House Speaker Boehner Faces Backlash From Conservatives Over His Committee ‘Purge’


Conservatives in the online world have been attacking House Speaker John Boehner for his perceived “purge” of conservative Republicans from top congressional committees. That’s not the only thing they’re upset about, though: apparently many conservatives believe Speaker Boehner has largely abandoned their principles.

Boehner removed, among others, conservative Rep. Tim Huelskamp (R-Kan.) from his spot on the Agriculture Committee as well as conservative Rep. Justin Amash (R-MI) from the Budget Committee. Both Amash and Huelskamp weren’t afraid to express their frustration. Amash tweeted, “Still waiting for call from GOP leadership. Are they too embarrassed to explain they booted me for working to reduce debt?” Huelskamp was also vocal about his disappointment, saying,

“We were not notified about what might occur, but it confirms in my mind the deepest suspicions that most Americans have about Washington, D.C: It’s petty, it’s vindictive, and if you have conservative principles, you will be punished.”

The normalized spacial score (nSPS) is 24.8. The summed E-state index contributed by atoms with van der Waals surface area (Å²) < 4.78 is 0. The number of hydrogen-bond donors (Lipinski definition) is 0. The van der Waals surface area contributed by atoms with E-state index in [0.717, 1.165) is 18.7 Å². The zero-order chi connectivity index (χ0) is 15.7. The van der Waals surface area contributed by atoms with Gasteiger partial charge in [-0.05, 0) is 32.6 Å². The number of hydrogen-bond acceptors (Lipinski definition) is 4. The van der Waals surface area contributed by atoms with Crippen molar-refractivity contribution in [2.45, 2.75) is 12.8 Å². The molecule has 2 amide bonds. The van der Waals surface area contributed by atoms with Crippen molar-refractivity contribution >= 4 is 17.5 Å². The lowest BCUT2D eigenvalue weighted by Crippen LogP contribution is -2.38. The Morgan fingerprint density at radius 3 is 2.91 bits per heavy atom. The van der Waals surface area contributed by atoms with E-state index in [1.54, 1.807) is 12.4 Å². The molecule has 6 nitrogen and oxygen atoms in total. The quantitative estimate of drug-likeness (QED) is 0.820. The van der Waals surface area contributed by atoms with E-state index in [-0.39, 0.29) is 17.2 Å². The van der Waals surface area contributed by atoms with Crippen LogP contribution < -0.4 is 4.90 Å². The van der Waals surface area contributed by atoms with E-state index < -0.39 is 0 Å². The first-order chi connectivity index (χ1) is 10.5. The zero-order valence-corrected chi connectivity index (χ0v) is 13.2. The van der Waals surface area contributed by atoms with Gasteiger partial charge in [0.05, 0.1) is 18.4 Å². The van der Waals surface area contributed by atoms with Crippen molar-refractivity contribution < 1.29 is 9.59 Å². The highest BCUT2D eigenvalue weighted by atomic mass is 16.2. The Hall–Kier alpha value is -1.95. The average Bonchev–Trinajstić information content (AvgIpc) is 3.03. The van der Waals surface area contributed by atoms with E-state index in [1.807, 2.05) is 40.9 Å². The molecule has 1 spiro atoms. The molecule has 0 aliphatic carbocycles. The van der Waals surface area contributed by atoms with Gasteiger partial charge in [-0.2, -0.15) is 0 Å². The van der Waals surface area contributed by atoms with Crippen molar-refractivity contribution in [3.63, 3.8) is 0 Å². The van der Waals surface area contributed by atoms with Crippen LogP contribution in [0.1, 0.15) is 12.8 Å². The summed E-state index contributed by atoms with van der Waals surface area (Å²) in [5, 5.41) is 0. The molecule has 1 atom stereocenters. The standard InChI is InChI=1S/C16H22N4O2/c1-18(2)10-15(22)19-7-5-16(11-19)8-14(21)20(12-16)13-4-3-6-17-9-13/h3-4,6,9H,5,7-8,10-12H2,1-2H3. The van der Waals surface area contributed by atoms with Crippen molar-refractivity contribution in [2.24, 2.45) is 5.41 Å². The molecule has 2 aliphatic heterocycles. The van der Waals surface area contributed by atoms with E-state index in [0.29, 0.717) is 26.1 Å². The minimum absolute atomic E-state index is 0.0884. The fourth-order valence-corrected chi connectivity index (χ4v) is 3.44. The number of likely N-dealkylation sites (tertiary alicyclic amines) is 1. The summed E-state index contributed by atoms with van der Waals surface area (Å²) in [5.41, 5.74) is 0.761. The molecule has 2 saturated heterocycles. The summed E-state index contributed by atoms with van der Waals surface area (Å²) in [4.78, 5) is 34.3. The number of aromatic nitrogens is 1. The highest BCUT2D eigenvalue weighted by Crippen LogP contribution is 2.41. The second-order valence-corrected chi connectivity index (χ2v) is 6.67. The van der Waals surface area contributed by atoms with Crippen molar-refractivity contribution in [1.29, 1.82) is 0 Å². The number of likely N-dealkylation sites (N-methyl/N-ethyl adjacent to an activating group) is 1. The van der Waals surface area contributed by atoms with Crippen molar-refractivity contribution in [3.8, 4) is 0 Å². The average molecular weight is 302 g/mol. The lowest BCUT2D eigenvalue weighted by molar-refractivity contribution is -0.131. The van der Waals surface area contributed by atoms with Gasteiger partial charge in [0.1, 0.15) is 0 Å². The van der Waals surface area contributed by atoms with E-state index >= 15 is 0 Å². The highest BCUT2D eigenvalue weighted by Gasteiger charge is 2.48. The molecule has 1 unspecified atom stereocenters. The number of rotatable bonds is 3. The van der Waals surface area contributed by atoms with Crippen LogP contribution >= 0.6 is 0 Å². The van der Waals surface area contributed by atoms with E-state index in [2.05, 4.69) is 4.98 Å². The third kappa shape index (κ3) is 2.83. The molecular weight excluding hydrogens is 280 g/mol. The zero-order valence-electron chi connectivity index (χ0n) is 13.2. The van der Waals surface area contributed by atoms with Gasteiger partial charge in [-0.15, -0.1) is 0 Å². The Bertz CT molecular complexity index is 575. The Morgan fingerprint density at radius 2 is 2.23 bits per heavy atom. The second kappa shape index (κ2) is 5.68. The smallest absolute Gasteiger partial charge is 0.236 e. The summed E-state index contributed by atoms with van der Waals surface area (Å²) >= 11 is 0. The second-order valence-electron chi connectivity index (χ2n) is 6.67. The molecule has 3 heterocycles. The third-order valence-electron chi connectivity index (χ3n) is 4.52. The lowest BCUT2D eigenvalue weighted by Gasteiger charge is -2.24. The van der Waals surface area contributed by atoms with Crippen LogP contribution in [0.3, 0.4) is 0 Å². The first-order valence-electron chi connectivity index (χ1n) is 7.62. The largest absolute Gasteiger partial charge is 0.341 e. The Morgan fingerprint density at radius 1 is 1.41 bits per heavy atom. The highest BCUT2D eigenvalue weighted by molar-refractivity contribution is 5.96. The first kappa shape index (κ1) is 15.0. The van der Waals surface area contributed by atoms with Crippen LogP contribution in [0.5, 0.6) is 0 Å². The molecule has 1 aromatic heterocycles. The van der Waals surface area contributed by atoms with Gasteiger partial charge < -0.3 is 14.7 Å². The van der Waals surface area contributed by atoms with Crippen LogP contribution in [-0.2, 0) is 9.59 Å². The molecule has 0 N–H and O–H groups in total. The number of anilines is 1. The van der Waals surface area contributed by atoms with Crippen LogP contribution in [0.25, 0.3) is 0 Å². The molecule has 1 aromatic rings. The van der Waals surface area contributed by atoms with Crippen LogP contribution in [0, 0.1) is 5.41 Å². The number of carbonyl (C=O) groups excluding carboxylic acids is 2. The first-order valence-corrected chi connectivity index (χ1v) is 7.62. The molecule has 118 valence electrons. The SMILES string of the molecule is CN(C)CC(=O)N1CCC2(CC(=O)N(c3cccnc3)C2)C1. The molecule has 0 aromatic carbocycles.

Sen. Jim DeMint (R-SC), added his thoughts on the inevitable failure of Speaker Boehner’s fiscal cliff plan: “Speaker Boehner’s offer of an $800 billion tax hike will destroy jobs and allow politicians in Washington to spend even more.” Gabriella Hoffman of the conservative group Leadership Institute had this to say:“We want a competent Speaker of the House, not a feckless Weeper of the House. #FireBoehner.”

Tweeters have been posting “Fire Boehner” on their feeds as well as using the hashtag “#conservativepurge.” Journalist and blogger Michelle Malkin even started a new, more severe hashtag, “#purgeboehner.” Conservative news organizations are also getting in on the action, with posting the headline “Boehner, GOP leaders purge conservatives from powerful committees; update: Boehner scoffs.”

Boehner, for his part, denies any notions of a “conservative purge.” reports that Boehner held a closed-door meeting with top GOP lawmakers Wednesday and told them the decisions to remove certain representatives had been made in the GOP Steering Committee. He also denied that the committee removals were done specifically to block conservative opinions:

“The committee’s decision had nothing to do with ideology. For those suggesting otherwise, I’d respectfully suggest that you look at some of the people the Steering Committee put in charge of committees. I’d also suggest you look at some of the members who were added to the committees by the Steering Committee. If you do that and come away with the conclusion that there was a ‘conservative purge,’ I’d be interested [in] hearing the rationale.”


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